Publications

Export 619 results:
Sort by: Author Title [ Type  (Asc)] Year
Book
Funso, ADESOLA, Iwebunor OKWECHIME, Ronke AKO-NAI, Akin IWILADE.  2015.  State, Governance and Security in Africa: A Festschrift in Honour of Professor Bamitale Idowu Omole. , Tallahassee, Florida, (USA): SokheChapke Publishing Inc.
Idowu, AA.  2012.  "Sovereighty and External Interventions: The Crisis in Cote d' Ivoire".. , Germany, 51 pages: LAP, Lambert Academic Publishing, 66121 Saarbrucken,
xiv Siyanbola, Isola O, Hassan O, Ogundari I, Awoleye M, Adesina F, Ilori M.  2010.  R&D productivity and collaborations in selected Nigerian universities., 2010/10/20. Abstract

Research and development (R&D) is a significant component of quality higher education. This is quite understandable and appreciable because R&D, most especially in Science and Technology (S&T), has become the most enduring and effective means of improving sustainable economic growth, development and re-enforcing competitiveness in industries in a rapidly changing world. Universities are widely regarded not only as teaching establishments but also as organisations that create new knowledge and innovation through research. Many academics are of the opinion that doing research improves their teaching (Colbeck, 1998, 2002; Gamson, 1995; Stevans and Reingold, 2000; Robertson and Bond, 2001; Wenzel, 2001; Winkler, 1992a, b; Woolcock, 1997; Zamorski, 2002; in Begum, 2006). In recent times, universities often use evidence of research excellenceto employ or promote staff. The main claim of the teachers and administrators are that research activity can and does serve as an important mode of teaching and a valuable means of learning and thus research is a strong condition for teaching.R&D is one of the main thrusts of activities of western universities. The developed nations have clearly demonstrated that one of the most potent means of achieving developmental goals is effective building of capability in Research and Development. They have also demonstrated the relevance of effective collaboration to sustainable scientific and technological advancement (Boozeman and Lee, 2003). To corroborate this, Ehikhamenor (2003) opined that scientific productivity, in the form of intellectual contributions to the advancement of S&T, is a fundamental consideration in the scientific enterprise. A crucial requirement for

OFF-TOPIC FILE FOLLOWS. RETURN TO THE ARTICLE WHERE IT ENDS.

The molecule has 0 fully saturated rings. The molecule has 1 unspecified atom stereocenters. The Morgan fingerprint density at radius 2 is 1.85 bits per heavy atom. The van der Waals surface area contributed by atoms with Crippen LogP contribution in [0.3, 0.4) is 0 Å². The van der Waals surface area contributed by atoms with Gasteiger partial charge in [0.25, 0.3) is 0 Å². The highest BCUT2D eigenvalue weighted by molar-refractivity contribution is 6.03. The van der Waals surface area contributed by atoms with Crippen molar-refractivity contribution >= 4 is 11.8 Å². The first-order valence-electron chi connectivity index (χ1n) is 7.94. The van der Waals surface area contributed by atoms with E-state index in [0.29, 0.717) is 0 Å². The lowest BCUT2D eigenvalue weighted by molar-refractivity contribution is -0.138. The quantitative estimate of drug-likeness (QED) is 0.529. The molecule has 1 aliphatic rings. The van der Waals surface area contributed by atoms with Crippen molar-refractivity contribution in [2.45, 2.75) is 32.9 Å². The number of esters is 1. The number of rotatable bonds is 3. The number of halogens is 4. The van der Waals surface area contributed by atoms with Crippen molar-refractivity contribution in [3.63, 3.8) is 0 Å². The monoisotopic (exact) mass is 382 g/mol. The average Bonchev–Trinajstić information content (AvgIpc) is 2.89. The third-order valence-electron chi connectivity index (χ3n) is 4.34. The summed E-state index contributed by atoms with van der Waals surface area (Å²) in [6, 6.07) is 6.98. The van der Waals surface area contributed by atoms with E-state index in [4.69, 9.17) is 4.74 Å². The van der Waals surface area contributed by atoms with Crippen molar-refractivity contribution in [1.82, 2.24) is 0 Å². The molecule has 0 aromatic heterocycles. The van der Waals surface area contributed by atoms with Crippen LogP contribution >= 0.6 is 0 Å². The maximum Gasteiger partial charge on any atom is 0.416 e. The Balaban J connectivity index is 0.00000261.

productivity and development in S&T is a system of communication among scientists and the dissemination of scientific information. Productive R&D is expected to lead to new product(s) development or improvement of existing product(s), new process development or improvement of existing process, patents, copyrights and publications. Scientific publication is a sign of good quality of invention and research outputs. Patents, copyrights, and funds from companies are signs that those inventions have market potentials (Carneiro, 2000; Werner and Souder, 1997; in Numprasertchai and Igel, 2005). Tangible R&D outcomes should promote the link between academia and the industry. However, many private and public organizations in Nigeria are skeptical about R&D outcomes from the universities and in many cases the needs of these organisations are not met. These invariably have further widened the gap between universities and industries (Oyebisi et al., 1996).